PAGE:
Viewpoint – Islamic real estate industry continues to have much to contribute to investors

Categories: News Viewpoint

Shariah compliant real estate investment has long been an established product offering for Islamic investment managers. The allure of bricks and mortar remains, frequently with an attractive income component compared to equities or Sukuk.

While tenant use of course needs to be monitored, the basics of real estate investment suit Shariah principles well, with a genuine business being undertaken, either to build to rent or sell new property or hold existing properties for their rental income.

Broadly speaking, where Islamic investors want to buy real estate, there is now the necessary critical mass of professionals able to assist. What remains lacking is a scale to Islamic banks outside of the Middle East and Southeast Asia able to provide Shariah compliant finance for larger transactions, with conventional finance and a structure to insulate investors from the non compliant payment of interest required in a pragmatic approach to allowing transactions to occur.

Review of 2019
Accurate data on the volume of Shariah compliant real estate investment is very hard to source, but Real Capital Analytics (RCA) comes close by monitoring cross-border acquisitions undertaken by Middle Eastern investors. Its findings for the first half of 2019 reveal that transaction volume was materially up. RCA recorded US$8.6 billion of acquisitions for these six months, nearly 60% up on the volume for the first halves of both 2017 and 2018, and at the time of writing given the activity we are witnessing, there seems little reason to believe that the data for the second half of 2019 will be any less encouraging.

Digging into the detail of the RCA analysis reveals some interesting findings. Investors from the UAE and Bahrain were particularly active, investing more than they had done for the whole of 2018. Half of the investment went into the US, representing the second highest proportion since RCA started recording.

While UK volume was down, at 21% of the total, RCA observed that it was not as bad as the political uncertainties of Brexit suggested it might have been. And last but not the least, China attracted Middle Eastern investors for the first time since 2012.

With respect to asset classes, the office sector remained very attractive for investors, along with a broad range of residential related properties, including multifamily in the US and student accommodation in the UK.

While logistics has the fundamentals of disruptive e-commerce behind it, investors often found it hard to get the yield they wanted in this sector. On the other side of the coin, retail, with the odd exception, was out of favour.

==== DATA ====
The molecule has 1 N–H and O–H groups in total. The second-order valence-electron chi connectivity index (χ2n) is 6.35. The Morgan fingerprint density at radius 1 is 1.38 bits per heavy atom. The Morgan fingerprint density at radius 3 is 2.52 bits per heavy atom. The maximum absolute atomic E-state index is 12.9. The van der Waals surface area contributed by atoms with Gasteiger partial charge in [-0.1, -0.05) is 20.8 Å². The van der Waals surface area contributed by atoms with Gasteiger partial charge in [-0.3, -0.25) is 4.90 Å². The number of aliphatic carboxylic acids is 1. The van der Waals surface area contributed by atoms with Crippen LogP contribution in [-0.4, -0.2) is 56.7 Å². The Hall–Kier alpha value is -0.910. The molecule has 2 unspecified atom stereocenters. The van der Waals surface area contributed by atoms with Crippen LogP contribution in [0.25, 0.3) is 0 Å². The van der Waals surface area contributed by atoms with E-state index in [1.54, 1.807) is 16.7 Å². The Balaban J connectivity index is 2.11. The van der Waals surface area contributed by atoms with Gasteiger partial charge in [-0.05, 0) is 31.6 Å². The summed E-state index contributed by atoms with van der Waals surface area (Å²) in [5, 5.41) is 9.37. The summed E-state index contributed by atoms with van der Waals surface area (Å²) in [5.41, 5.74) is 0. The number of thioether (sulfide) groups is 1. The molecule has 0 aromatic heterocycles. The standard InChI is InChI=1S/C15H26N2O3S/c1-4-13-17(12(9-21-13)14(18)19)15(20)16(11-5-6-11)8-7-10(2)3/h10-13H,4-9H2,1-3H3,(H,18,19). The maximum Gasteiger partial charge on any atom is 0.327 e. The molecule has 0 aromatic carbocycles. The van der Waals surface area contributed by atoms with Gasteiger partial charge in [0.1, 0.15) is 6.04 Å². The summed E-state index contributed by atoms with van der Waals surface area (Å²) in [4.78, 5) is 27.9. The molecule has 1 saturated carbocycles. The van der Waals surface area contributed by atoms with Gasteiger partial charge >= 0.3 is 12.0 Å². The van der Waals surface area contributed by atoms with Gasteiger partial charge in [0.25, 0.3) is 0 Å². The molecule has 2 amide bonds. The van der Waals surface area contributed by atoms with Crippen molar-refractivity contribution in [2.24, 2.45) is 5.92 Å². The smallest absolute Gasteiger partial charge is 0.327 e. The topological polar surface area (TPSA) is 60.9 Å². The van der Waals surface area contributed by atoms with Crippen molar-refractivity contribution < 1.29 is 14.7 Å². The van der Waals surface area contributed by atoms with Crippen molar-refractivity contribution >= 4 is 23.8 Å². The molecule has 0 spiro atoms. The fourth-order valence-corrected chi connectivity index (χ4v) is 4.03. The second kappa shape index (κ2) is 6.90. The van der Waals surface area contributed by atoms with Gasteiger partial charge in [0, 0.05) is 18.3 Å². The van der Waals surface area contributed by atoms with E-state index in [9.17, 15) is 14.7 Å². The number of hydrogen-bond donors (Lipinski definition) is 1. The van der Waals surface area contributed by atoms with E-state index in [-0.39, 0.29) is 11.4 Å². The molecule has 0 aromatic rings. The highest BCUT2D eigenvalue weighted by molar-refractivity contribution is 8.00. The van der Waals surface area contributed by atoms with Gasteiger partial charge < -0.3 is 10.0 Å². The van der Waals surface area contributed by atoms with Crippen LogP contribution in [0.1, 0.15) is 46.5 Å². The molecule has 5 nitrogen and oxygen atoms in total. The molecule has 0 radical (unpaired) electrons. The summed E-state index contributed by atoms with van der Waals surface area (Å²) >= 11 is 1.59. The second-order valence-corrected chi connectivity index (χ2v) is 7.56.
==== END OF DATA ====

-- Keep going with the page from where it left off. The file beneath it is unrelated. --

While most of the real estate exposure is achieved by direct acquisition through an investment manager, there was genuine innovation during the year, with Manulife Asset Management Services launching its Manulife Shariah Global REIT Fund, reportedly the first such fund available to retail investors.

Incorporated in Malaysia the fund anticipates making investments into office, retail, industrial and residential markets, as well as the new economy and healthcare, and across a wide geographic spectrum covering the US, the UK, Ireland, Spain, Japan, Australia, Singapore, Hong Kong, China and South Korea.

Preview of 2020
So long as the global economy keeps on picking its way through political turmoil, I see no reason to believe that the growth in real estate investment activity seen in 2019 will not continue.

I was worried last year that the quality of the underlying real estate was being compromised in pursuit of higher returns, but latterly I believe that investors have returned to wanting quality, albeit being open to looking at new markets geographically to achieve the blend of property fundamentals and yield they are looking for.

Despite Manulife’s very encouraging innovation of a REIT fund in 2019, the focus during 2020 will no doubt remain on direct real estate investment for most.

As in previous years, I see little change in the size of Islamic bank balance sheets, which would otherwise allow direct Shariah compliant finance to be sourced on larger, mainly commercial real estate investments. This remains a shame, but thankfully the conventional banks are largely supportive of providing finance through Shariah compliant structures and I anticipate this continuing in 2020.

As tax rules become more internationally comparable, we should hopefully see a slowing in tax changes, but of course there is the risk of political influence in such matters, so no guarantees.

Conclusion
Again, I’m encouraged that Shariah compliant investors are largely refocused on the quality of the underlying investment rather than being solely driven by the level of annual distributions.

The Islamic real estate industry continues to have a great deal to contribute to such investors seeking the best advice not only with regards to the real estate itself, but the other components such as legal, tax, banking and reporting that make up vital elements of the transaction as a whole.

This article was first published in Islamic Finance news 2020 annual guide